Iowa Supreme Court Is "Sold" On Expanding Iowa's Dram Shop Law

A May 8, 2015 Iowa Supreme Court decision has clarified part of Iowa's dram shop law. The dram shop statute creates a special category of Des Moines personal injury cases. It applies to situations in which an intoxicated person injures someone. That intoxicated person is of course legally responsible for the injuries. And in certain situations involving persons or businesses who are licensed or permitted to sell alcohol, the persons or business who sold and served alcohol to the intoxicated person may also be liable for the injuries. 

The most common type of dram shop case involves Des Moines drunk driving accidents, but it can also apply to motorcycle accidentstruck accidents, pedestrian accidents, boating accidents, train accidents, and premises liability accidents. Let's use a Des Moines car accident involving an intoxicated driver as an example. If that driver became drunk after being sold and served alcoholic beverages at a bar, the bar could be liable under the dram shop law for the accident along with the driver.    

One of the requirements for dram shop liability is that the defendant must have "sold" the alcohol to the person who causes the injuries. The meaning of "sold" was the fighting issue in Sanford v. Fillenwarth. The Sanford family brought suit after Joseph Sanford was injured during a fight with another guest's adult son at an Okoboji resort. The other other guest's adult son had been served complimentary alcohol at the resort.

The resort convinced the trial court to dismiss the case before trial. The resort claimed that the dramshop statute only applies to the sale and service of alcoholic beverages and does not apply to impose liability when the alcoholic beverages were not sold but only served as an amenity of the resort. It also claimed no sale could have been made to the adult son because he was not a paying guest. The Sandfords countered that the statute is broad enough to include alcoholic beverages served by a resort as an amenity.

The Sanfords appealed the trial court's dismissal. The Iowa Supreme Court noted that the dram shop law's "sold and served" was added in 1986. Before then, the statute imposed liability on those "who shall sell or give" alcoholic beverages in violation of the dram shop law. That 1986 change meant that purely gratuitous undertakings no longer created liability under the statute. Thus the Iowa Legislature has drawn a line between a sale and a gift under the statute and has limited dramshop liability for licensees and permittees only when they sell and serve the alcoholic beverage to the intoxicated person who injured another person.

The Iowa Supreme Court considers several factors when determining whether there was a sale of alcoholic beverages. It looks for the presence of consideration, or something given in exchange for the alcohol, which is a basic element of the traditional notion of a sale. The court also looks for evidence of a payment, although payment may be implied from the circumstances.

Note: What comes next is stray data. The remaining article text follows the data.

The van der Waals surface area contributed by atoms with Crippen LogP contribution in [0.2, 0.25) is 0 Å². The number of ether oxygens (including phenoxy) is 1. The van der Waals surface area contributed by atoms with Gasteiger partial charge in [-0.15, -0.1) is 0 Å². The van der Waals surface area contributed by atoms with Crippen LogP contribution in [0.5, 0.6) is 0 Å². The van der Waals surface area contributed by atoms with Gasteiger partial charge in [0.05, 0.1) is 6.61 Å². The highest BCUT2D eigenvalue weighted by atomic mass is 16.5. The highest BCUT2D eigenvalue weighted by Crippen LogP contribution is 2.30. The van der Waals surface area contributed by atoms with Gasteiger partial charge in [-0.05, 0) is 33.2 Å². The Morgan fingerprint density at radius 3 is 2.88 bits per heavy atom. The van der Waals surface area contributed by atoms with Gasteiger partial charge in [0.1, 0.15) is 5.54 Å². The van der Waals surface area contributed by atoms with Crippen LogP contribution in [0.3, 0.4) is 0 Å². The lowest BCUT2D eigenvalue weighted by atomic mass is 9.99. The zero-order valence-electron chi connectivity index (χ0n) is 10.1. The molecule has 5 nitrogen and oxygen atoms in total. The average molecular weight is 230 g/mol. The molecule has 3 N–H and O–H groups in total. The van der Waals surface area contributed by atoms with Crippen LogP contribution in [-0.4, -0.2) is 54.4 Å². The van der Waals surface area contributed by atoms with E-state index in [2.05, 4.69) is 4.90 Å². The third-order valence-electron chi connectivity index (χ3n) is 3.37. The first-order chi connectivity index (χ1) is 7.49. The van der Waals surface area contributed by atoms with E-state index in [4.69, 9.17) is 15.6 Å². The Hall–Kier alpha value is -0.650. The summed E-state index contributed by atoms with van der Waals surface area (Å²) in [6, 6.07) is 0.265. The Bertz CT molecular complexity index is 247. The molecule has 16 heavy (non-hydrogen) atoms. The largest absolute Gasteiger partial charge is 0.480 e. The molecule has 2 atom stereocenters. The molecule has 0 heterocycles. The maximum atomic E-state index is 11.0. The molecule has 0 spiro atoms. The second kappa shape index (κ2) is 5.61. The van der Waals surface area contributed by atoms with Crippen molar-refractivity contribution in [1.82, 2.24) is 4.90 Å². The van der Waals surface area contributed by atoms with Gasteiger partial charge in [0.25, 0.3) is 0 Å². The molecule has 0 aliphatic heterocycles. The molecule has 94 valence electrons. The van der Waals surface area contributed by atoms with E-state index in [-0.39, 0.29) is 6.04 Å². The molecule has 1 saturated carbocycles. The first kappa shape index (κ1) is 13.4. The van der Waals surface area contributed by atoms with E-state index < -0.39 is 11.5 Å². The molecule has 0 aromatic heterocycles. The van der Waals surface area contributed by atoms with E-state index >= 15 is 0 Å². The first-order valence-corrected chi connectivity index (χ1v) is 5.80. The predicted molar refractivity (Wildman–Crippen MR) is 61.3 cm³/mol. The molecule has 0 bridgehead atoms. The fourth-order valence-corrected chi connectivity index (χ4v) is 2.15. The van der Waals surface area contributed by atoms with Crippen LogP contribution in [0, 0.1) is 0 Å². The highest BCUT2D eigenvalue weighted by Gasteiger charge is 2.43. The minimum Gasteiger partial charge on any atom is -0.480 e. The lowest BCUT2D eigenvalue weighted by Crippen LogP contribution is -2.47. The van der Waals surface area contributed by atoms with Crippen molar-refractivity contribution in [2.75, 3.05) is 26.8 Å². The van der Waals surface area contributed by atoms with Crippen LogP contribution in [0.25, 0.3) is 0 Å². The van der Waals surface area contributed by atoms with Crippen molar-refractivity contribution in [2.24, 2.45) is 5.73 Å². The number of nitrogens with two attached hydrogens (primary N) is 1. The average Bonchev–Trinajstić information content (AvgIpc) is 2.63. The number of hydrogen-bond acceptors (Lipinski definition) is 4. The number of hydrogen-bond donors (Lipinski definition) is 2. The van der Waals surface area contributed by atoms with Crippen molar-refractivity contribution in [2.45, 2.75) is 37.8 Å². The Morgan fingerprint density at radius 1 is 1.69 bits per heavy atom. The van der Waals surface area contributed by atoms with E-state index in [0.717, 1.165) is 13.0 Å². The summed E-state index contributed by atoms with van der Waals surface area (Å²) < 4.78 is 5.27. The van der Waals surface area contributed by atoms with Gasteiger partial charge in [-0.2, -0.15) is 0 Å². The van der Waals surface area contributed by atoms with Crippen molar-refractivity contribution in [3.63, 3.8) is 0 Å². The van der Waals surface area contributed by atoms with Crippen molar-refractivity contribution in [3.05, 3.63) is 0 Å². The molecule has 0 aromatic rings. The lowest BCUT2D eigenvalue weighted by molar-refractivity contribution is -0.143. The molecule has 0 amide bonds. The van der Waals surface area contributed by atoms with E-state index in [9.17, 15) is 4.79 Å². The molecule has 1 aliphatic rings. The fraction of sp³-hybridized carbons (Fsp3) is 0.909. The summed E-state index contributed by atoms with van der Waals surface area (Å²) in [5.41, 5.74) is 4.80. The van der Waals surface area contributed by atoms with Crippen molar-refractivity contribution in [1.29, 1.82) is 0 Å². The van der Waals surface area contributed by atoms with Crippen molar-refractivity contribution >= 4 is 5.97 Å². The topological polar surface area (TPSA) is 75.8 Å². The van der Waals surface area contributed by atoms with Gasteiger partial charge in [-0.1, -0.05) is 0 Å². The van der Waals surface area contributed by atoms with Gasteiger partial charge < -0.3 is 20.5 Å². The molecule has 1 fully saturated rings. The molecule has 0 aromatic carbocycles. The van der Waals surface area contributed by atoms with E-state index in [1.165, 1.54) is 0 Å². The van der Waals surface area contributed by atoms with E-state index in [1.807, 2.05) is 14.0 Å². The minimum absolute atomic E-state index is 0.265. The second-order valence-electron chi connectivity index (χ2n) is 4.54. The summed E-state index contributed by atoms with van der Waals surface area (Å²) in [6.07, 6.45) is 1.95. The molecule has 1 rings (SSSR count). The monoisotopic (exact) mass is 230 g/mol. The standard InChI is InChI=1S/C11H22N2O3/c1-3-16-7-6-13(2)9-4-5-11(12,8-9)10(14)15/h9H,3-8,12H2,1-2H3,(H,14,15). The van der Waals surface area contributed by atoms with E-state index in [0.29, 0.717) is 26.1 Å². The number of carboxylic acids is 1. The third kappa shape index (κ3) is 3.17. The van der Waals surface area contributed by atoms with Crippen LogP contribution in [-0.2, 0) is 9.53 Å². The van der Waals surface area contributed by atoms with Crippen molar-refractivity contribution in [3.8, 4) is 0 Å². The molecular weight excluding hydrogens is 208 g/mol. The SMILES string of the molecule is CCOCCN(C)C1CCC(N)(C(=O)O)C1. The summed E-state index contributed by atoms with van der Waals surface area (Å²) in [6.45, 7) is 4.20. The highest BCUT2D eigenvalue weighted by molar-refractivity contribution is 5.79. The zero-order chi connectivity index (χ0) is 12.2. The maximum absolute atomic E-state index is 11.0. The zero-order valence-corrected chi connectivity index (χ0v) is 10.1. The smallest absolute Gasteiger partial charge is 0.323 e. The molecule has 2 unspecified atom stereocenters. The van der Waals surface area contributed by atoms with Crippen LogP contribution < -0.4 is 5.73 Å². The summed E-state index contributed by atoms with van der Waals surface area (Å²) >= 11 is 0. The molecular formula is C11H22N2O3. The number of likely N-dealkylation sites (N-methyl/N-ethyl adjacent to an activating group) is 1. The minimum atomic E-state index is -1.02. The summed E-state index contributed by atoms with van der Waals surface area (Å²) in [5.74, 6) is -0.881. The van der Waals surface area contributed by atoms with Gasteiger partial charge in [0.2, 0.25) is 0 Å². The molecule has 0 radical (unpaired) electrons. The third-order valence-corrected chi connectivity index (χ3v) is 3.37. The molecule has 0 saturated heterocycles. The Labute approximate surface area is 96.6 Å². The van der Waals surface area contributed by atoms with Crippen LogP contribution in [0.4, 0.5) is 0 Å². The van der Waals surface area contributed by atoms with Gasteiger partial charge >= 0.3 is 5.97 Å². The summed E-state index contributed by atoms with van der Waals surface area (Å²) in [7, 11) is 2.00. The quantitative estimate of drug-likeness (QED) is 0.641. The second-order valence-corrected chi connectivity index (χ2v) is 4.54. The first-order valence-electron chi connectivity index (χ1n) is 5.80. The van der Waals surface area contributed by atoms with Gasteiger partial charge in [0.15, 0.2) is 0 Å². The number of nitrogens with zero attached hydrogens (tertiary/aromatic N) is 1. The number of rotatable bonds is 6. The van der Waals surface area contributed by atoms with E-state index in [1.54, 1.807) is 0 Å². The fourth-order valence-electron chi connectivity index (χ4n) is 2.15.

The court concluded that the intent of the legislature under the dramshop statute was to capture all direct and indirect sales supported by consideration tangibly benefiting the licensee or permittee serving the alcohol. The alcohol the resort served in Sanford was one such indirect sale that could create liability under the dram shop law. The facts indicated that complimentary alcoholic beverages were part of the consideration for the hotel stay. The alcoholic beverages were advertised to prospective guests as one of the amenities of the stay. Therefore, this case is an example of the problem sought to be addressed by the legislature in imposing liability on licensees and permittees who sell and serve excessive liquor as part of their business. The resort served complimentary alcoholic beverages to its guests as part of its regular resort package, not as an isolated occasion. 

Also, as a more direct indication of the fact that guests were actually paying for complimentary alcohol, the resort didn't necessarily provide such amenities during the offseason when it offered discounted rates. As the court observed, this implies alcoholic beverages were not gratuitous. If an amenity is only provided at a specific price point and above, the necessary implication is that the cost of that amenity is only covered at the higher price point and is therefore part of the higher price.

The Iowa Supreme Court also had to address the issue of whether the resort "sold" alcohol to the nonpaying guest who injured Sanford during the fight, the adult son of the paying guest. The court decided that the son's status as a nonpaying guest made no difference to the resort's potential dram shop liability. The son was a third-party intended beneficiary of the amenities that came with the lodging his father purchased.  That was sufficient to extend the resort's possible liability to the son's conduct.

The court ultimately reversed the district court's dismissal. Under the circumstances of the case alcohol was "sold" within the dram shop's law meaning of that word. And because the complimentary alcohol was an amenity that extended to the paying guest's adult son, the complimentary alcohol was "sold" to the son to. For these reasons the case will be allowed to proceed to trial.

Harley Erbe